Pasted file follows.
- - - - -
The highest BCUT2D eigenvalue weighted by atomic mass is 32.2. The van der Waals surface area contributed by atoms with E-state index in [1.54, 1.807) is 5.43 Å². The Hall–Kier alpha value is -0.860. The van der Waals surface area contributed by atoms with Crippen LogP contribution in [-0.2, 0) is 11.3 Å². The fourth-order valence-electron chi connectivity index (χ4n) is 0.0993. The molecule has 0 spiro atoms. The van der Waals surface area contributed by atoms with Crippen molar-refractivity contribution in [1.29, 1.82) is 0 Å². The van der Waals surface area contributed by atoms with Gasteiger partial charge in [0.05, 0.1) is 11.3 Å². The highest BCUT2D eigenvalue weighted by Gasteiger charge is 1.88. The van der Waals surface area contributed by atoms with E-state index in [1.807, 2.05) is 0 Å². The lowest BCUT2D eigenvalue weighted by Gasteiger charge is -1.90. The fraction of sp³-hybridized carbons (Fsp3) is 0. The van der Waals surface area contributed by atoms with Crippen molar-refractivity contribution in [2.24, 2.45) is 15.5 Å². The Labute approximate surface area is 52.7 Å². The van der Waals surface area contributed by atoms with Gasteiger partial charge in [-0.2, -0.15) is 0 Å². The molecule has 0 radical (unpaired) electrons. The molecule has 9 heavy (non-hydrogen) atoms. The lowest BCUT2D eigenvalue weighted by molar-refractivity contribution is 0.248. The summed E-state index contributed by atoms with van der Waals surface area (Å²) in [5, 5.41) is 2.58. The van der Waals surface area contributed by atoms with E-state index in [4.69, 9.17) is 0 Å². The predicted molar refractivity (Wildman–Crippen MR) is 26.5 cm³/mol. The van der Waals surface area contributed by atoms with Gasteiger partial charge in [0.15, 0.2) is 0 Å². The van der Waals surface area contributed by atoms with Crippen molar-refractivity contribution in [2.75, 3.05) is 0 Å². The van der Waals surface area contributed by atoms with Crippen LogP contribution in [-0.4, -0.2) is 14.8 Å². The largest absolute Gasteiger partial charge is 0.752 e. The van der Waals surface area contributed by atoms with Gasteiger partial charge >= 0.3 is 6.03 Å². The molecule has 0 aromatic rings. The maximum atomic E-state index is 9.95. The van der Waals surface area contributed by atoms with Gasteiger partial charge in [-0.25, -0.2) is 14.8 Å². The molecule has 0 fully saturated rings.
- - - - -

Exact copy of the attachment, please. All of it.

The highest BCUT2D eigenvalue weighted by atomic mass is 32.2. The van der Waals surface area contributed by atoms with E-state index in [1.54, 1.807) is 5.43 Å². The Hall–Kier alpha value is -0.860. The van der Waals surface area contributed by atoms with Crippen LogP contribution in [-0.2, 0) is 11.3 Å². The fourth-order valence-electron chi connectivity index (χ4n) is 0.0993. The molecule has 0 spiro atoms. The van der Waals surface area contributed by atoms with Crippen molar-refractivity contribution in [1.29, 1.82) is 0 Å². The van der Waals surface area contributed by atoms with Gasteiger partial charge in [0.05, 0.1) is 11.3 Å². The highest BCUT2D eigenvalue weighted by Gasteiger charge is 1.88. The van der Waals surface area contributed by atoms with E-state index in [1.807, 2.05) is 0 Å². The lowest BCUT2D eigenvalue weighted by Gasteiger charge is -1.90. The fraction of sp³-hybridized carbons (Fsp3) is 0. The van der Waals surface area contributed by atoms with Crippen molar-refractivity contribution in [2.24, 2.45) is 15.5 Å². The Labute approximate surface area is 52.7 Å². The van der Waals surface area contributed by atoms with Gasteiger partial charge in [-0.2, -0.15) is 0 Å². The molecule has 0 radical (unpaired) electrons. The molecule has 9 heavy (non-hydrogen) atoms. The lowest BCUT2D eigenvalue weighted by molar-refractivity contribution is 0.248. The summed E-state index contributed by atoms with van der Waals surface area (Å²) in [5, 5.41) is 2.58. The van der Waals surface area contributed by atoms with E-state index in [4.69, 9.17) is 0 Å². The predicted molar refractivity (Wildman–Crippen MR) is 26.5 cm³/mol. The van der Waals surface area contributed by atoms with Gasteiger partial charge in [0.15, 0.2) is 0 Å². The van der Waals surface area contributed by atoms with Crippen molar-refractivity contribution in [2.75, 3.05) is 0 Å². The van der Waals surface area contributed by atoms with Crippen LogP contribution in [-0.4, -0.2) is 14.8 Å². The largest absolute Gasteiger partial charge is 0.752 e. The van der Waals surface area contributed by atoms with Gasteiger partial charge >= 0.3 is 6.03 Å². The molecule has 0 aromatic rings. The maximum atomic E-state index is 9.95. The van der Waals surface area contributed by atoms with Gasteiger partial charge in [-0.25, -0.2) is 14.8 Å². The molecule has 0 fully saturated rings.